CSU’s first Pandemic Theatre production hits stage Oct. 2
By Abigail Jarvis
If there is a show that encapsulates the old theatre saying “the show must go on,” it’s Cleveland State University’s production of Blood at the Root. Originally scheduled for spring of last year, the cast and crew of “Blood at the Root” have endured unprecedented challenges in development and staging.
The show is being directed by Colleen Jackson and features the work of designers Russ Borski, Cameron Michalak, and Terry Pieritz. The majority of the cast members from last spring were able to maintain their roles; some even being alumni who have returned to CSU’s campus specifically for the show.
Blood at the Root by Dominique Morisseau (Ain’t Too Proud, The Detroit Projects, Paradise Blue), is based on the true events of The Jena Six- six Black teenagers who were initially charged with attempted murder after weeks of rising racial tensions in Jena, Louisiana, instigated by nooses hung on their high school property. The show is unique in that it is a piece of devised theatre: theatre that was created collaboratively between an ensemble and playwright.
Jackson and her cast have persevered in Zoom rehearsals to adapt the production to fit CSU’s Pandemic Factory Stage. Senior Sophia Costanzo is excited to perform as her character Toria again and work around the presented challenges.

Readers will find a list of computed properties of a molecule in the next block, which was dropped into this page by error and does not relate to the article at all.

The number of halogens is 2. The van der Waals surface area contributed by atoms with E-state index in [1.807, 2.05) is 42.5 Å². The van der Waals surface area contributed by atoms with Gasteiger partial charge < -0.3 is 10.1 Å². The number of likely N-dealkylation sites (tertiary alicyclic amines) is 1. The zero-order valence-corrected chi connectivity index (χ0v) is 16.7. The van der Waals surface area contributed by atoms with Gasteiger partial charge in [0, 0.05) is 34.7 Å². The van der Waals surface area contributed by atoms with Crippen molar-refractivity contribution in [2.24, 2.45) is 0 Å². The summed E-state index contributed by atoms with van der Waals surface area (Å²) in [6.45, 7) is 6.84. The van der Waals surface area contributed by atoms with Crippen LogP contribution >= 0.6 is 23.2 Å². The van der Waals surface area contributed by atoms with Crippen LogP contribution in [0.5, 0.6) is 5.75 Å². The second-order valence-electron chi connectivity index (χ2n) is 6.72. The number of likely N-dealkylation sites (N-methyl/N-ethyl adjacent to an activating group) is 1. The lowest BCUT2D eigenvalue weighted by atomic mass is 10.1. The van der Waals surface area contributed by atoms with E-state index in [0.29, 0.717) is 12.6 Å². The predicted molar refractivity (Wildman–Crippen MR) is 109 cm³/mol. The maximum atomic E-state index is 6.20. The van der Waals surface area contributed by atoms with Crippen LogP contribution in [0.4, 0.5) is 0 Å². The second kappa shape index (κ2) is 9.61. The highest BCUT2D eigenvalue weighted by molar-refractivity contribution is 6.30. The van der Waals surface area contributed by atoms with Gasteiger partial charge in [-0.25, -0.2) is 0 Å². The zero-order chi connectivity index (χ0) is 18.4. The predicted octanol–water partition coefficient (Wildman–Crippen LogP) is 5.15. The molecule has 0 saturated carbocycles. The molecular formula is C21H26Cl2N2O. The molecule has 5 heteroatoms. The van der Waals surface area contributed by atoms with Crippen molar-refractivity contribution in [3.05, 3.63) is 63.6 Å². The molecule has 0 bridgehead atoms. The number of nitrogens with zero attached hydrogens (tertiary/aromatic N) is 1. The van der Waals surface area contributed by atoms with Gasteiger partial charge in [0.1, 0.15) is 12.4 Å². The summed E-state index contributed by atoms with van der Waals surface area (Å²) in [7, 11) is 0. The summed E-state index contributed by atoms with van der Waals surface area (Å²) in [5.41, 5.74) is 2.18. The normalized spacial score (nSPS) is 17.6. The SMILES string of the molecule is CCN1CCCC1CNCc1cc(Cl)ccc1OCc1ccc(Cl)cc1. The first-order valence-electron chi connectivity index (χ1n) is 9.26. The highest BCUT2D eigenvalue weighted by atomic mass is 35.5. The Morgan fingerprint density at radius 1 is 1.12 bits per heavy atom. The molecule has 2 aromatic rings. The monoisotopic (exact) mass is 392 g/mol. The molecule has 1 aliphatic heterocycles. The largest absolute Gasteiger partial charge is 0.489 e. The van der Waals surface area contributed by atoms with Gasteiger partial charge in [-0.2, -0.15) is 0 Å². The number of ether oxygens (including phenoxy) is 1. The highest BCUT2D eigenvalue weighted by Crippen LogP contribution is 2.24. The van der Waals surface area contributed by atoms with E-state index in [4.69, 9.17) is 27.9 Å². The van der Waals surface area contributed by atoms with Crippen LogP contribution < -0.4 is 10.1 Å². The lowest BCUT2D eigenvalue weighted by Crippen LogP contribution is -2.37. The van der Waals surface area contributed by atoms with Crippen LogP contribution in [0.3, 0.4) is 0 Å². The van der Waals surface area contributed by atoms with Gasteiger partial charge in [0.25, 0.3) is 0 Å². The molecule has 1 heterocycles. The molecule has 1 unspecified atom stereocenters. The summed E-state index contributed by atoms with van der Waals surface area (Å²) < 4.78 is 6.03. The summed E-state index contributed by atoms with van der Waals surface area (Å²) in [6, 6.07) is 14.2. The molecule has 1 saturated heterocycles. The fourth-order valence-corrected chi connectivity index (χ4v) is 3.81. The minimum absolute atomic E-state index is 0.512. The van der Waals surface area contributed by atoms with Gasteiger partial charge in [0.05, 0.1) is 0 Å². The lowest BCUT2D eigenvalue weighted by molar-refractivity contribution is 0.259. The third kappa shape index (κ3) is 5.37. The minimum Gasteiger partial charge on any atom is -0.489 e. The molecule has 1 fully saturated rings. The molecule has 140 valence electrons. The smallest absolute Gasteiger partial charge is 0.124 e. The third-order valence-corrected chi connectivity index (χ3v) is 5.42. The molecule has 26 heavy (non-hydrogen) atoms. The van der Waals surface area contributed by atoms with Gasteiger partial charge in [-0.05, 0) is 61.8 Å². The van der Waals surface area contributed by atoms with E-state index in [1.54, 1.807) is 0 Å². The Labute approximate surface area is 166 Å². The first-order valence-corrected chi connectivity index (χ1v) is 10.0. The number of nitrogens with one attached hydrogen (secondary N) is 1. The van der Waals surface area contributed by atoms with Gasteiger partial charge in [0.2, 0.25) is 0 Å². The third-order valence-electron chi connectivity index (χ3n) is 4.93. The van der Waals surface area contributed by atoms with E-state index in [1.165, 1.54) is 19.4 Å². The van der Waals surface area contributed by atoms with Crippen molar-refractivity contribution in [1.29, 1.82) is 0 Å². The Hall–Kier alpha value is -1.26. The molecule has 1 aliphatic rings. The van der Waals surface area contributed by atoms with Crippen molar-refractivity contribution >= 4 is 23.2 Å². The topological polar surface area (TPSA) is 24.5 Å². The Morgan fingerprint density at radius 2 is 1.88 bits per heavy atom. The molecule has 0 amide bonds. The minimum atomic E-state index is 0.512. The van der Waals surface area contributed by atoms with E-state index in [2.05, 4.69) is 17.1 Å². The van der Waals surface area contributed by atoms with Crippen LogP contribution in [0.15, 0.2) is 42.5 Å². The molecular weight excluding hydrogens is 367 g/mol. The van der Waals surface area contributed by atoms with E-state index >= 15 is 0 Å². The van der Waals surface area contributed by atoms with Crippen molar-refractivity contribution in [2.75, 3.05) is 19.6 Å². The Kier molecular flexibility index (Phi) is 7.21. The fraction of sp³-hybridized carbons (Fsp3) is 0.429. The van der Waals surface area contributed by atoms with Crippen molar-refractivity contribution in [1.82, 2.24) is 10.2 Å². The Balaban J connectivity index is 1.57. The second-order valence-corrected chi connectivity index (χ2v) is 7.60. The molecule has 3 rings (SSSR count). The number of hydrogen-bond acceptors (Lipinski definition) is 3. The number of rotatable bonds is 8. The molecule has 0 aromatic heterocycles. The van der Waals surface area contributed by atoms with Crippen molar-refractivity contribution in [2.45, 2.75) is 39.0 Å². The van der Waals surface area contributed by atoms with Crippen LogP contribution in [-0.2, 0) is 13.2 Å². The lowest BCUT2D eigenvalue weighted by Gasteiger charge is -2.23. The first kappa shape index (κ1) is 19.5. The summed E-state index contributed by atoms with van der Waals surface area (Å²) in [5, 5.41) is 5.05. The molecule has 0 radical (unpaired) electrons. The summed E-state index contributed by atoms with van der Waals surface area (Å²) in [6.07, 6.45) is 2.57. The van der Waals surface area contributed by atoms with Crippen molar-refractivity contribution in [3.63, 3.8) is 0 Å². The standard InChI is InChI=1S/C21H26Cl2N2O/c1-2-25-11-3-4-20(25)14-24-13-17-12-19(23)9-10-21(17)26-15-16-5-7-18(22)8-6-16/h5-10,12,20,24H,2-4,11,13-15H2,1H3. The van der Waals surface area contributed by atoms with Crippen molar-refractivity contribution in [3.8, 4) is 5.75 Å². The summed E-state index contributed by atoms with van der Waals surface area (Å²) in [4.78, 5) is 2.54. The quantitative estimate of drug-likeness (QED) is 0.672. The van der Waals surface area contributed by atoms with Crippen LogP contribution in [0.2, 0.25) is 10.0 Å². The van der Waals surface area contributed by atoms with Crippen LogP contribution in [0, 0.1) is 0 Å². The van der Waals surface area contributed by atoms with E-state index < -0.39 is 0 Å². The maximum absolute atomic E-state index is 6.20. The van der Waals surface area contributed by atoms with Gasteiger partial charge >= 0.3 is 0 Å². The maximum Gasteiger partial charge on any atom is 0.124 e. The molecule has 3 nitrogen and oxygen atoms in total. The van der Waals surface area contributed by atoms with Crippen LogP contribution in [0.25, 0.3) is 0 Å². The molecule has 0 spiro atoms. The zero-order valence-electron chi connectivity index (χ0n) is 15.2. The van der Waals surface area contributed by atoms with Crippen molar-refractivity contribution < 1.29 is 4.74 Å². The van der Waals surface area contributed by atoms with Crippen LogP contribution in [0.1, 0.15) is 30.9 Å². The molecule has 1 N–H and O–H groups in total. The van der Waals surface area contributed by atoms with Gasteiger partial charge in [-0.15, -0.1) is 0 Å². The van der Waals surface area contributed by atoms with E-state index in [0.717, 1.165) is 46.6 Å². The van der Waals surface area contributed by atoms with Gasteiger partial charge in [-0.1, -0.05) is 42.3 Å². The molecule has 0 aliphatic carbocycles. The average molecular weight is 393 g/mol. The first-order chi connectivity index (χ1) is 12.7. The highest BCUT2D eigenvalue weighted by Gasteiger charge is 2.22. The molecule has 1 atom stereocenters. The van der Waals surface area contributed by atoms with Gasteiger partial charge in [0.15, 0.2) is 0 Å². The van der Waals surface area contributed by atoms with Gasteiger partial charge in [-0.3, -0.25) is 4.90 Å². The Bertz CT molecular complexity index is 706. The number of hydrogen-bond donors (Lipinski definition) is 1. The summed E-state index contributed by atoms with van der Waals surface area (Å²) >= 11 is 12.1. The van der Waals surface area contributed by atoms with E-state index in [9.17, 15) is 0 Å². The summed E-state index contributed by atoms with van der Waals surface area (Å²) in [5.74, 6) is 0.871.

“I am genuinely so thrilled that we still have the opportunity to do this because it is such an important show,” Costanzo said.
Although this was Costanzo’s first time working with Jackson, she felt a connection with the director immediately.
“She’s so different than any other director I’ve ever worked with, and I mean that in the best way possible,” she said. “She makes me feel comfortable, safe, happy, open… I don’t feel intimidated or uncomfortable like I have with other directors in the past.”
Costanzo explained that Jackson thoroughly reviewed the central ideas of the show with the cast in the first rehearsals back in the spring. Blood at the Root is centered on marginalized students taking a stand for what they believe in and deals with themes such as racism, homophobia, dramatization in the media, and microaggressions.
“Black families, as Colleen told us, have to have that conversation [about racism in America] with their children at a very young age. She hit us all with so many realizations like that,” Costanzo said.
In addition to the initial conversations about the complex thematic elements of the show, Jackson took into consideration the cast’s input on safety. Costanzo said that Jackson recognized a lot of these conversations would be difficult, but necessary. Despite the challenges Costanzo and the cast have faced, she has faith that the production will be something to remember.
“It scares me, but I definitely believe that if college kids can do this, if we can find a creative outlet to perform something, so can Broadway or community theatres,” she said. “It’s just a matter of putting your mind to it.”
Blood at the Root opens Friday, Oct. 2, at 7 p.m. There are limited virtual tickets for the live Zoom production, but the department hopes to create additional ways of viewing the show. Costanzo recommends keeping an eye on the department’s social media pages, @official_csu_theatre on Instagram and @csudrama on Twitter.